- Cataract formation. Clouding of the lens of the eye.
- Irregular pupils. Scar tissue can affect the shape and function of the pupil.
- Glaucoma. Recurrent iritis can lead to a serious eye condition that involves increased eye pressure.
- Deposits on the cornea. This leads to degeneration of the cornea and decreased vision.
- Cystoid macular edema. Fluid-filled cysts and swelling in the retina can blur or reduce central vision.
When to See a Doctor for Iritis
Seek medical care as soon as possible if you have symptoms like eye pain or blurred vision. Prompt treatment can prevent serious complications from developing.
In addition to seeing your eye care provider, scheduling a consultation with your primary care physician is a good idea. They can determine whether an underlying inflammatory disease or infection is causing your iritis.
How is Iritis Diagnosed?
To diagnose iritis, your eye doctor will perform a comprehensive eye exam. This includes:
- External exam. Using a penlight, your doctor will check your pupils for redness and signs of discharge.
- Visual acuity. This checks the sharpness of your vision using an eye chart.
- Slit-lamp exam. Your doctor will use a lighted microscope to view the inside of your eye and look for signs of iritis.
Additional tests, such as blood tests and X-rays, may be necessary to determine the underlying cause of iritis.
Iritis treatment aims to relieve pain and inflammation and prevent permanent vision problems. If an underlying health problem causes iritis, that condition must also be treated.
Treatment typically includes:
- Topical steroid eye drops. To reduce inflammation.
- Dilating eye drops. To reduce pain and prevent further complications.
- Oral medications. These include steroids or other anti-inflammatories if eye drops do not alleviate symptoms.
Severe or recurring cases of iritis and complications may require surgical treatment.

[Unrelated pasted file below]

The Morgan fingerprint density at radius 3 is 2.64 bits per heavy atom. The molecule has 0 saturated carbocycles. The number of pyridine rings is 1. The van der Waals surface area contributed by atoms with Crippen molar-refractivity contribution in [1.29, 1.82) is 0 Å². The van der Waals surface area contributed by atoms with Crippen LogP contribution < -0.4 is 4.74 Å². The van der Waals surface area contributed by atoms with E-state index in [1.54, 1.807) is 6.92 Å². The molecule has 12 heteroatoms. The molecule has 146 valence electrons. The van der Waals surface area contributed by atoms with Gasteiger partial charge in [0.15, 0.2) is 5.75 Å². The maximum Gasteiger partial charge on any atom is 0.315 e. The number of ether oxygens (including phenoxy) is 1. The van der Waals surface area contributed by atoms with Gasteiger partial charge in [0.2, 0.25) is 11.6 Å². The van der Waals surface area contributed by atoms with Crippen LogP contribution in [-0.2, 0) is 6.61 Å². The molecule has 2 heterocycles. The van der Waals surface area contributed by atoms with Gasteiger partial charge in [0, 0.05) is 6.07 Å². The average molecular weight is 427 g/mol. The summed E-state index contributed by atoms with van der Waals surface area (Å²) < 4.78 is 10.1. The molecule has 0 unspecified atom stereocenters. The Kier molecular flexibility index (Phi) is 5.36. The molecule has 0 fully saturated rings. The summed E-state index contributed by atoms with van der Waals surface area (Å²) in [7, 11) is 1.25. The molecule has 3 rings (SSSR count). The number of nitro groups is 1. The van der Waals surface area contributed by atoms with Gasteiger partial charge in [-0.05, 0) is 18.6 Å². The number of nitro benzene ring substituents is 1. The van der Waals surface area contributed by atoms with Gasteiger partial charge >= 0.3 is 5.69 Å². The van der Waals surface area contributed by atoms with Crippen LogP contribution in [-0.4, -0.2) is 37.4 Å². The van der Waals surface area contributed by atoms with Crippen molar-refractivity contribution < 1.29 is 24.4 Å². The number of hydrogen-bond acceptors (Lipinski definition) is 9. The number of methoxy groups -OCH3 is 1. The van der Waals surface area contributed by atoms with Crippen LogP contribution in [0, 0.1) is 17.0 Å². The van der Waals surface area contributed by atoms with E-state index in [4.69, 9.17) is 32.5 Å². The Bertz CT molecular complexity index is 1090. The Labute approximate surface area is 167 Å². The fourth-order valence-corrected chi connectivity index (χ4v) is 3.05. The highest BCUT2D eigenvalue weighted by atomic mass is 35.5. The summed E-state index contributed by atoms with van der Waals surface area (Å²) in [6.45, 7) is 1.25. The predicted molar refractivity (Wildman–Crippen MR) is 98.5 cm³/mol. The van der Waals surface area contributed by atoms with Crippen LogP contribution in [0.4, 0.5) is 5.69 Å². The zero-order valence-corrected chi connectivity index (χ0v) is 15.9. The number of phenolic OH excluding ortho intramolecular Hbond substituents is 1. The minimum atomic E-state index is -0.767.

Professional diagnosis and treatment of iritis are necessary to prevent serious complications. Effective treatment reduces discomfort, as well as the risk of secondary problems.
Iritis caused by trauma usually clears up within a couple of weeks. Non-traumatic iritis can take weeks or months to heal.
If the cause of iritis is a bacterial or viral infection, the condition will go away after you treat the infection.
People with chronic iritis associated with systemic diseases might be able to treat iritis at home based on their doctor’s recommendations. Your ophthalmologist may provide you with steroid eye drops to have on hand when symptoms flare up.
Tips for Managing Iritis at Home
You can do several things at home to manage iritis symptoms until you can get medical attention.
- Apply a warm compress. For 20 minutes three to four times a day.
- Wear glasses with dark lenses with UVA and UVB protection. To ease light sensitivity and pain.
- Use eye drops recommended by your doctor. As directed and never touch the tip of the bottle to your eyes.
Iritis is the most common form of uveitis, an inflammatory eye condition. Signs and symptoms of iritis involve eye pain, redness, and blurry vision.
Seek medical care as soon as possible if you have iritis symptoms. Left untreated, it can cause severe and permanent vision loss. Treatment with topical steroids is usually effective.
Iritis may be associated with injuries, infections, and autoimmune conditions. Often, the exact cause is unknown.